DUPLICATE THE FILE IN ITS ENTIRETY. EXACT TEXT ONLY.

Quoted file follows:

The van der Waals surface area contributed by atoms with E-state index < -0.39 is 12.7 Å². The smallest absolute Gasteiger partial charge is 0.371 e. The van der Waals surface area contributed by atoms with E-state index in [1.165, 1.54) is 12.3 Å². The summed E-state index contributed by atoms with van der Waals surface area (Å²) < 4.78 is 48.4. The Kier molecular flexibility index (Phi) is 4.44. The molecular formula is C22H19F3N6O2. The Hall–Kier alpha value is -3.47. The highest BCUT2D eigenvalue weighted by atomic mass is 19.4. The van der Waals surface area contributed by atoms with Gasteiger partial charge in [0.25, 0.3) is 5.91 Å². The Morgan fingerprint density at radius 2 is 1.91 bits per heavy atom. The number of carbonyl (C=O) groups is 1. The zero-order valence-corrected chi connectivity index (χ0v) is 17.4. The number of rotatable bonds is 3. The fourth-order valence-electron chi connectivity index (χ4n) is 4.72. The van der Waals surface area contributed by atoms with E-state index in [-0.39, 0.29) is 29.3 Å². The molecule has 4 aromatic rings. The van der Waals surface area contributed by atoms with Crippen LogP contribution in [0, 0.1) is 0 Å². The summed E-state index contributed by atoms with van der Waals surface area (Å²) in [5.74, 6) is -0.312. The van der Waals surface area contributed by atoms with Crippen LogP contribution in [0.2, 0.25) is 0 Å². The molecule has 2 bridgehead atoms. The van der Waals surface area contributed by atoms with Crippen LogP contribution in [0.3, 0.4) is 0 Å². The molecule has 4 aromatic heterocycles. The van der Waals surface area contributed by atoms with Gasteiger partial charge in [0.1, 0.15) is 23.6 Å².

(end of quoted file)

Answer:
The van der Waals surface area contributed by atoms with E-state index < -0.39 is 12.7 Å². The smallest absolute Gasteiger partial charge is 0.371 e. The van der Waals surface area contributed by atoms with E-state index in [1.165, 1.54) is 12.3 Å². The summed E-state index contributed by atoms with van der Waals surface area (Å²) < 4.78 is 48.4. The Kier molecular flexibility index (Phi) is 4.44. The molecular formula is C22H19F3N6O2. The Hall–Kier alpha value is -3.47. The highest BCUT2D eigenvalue weighted by atomic mass is 19.4. The van der Waals surface area contributed by atoms with Gasteiger partial charge in [0.25, 0.3) is 5.91 Å². The Morgan fingerprint density at radius 2 is 1.91 bits per heavy atom. The number of carbonyl (C=O) groups is 1. The zero-order valence-corrected chi connectivity index (χ0v) is 17.4. The number of rotatable bonds is 3. The fourth-order valence-electron chi connectivity index (χ4n) is 4.72. The van der Waals surface area contributed by atoms with E-state index in [-0.39, 0.29) is 29.3 Å². The molecule has 4 aromatic rings. The van der Waals surface area contributed by atoms with Crippen LogP contribution in [0, 0.1) is 0 Å². The summed E-state index contributed by atoms with van der Waals surface area (Å²) in [5.74, 6) is -0.312. The van der Waals surface area contributed by atoms with Crippen LogP contribution in [0.2, 0.25) is 0 Å². The molecule has 2 bridgehead atoms. The van der Waals surface area contributed by atoms with Crippen LogP contribution in [0.3, 0.4) is 0 Å². The molecule has 4 aromatic heterocycles. The van der Waals surface area contributed by atoms with Gasteiger partial charge in [0.1, 0.15) is 23.6 Å².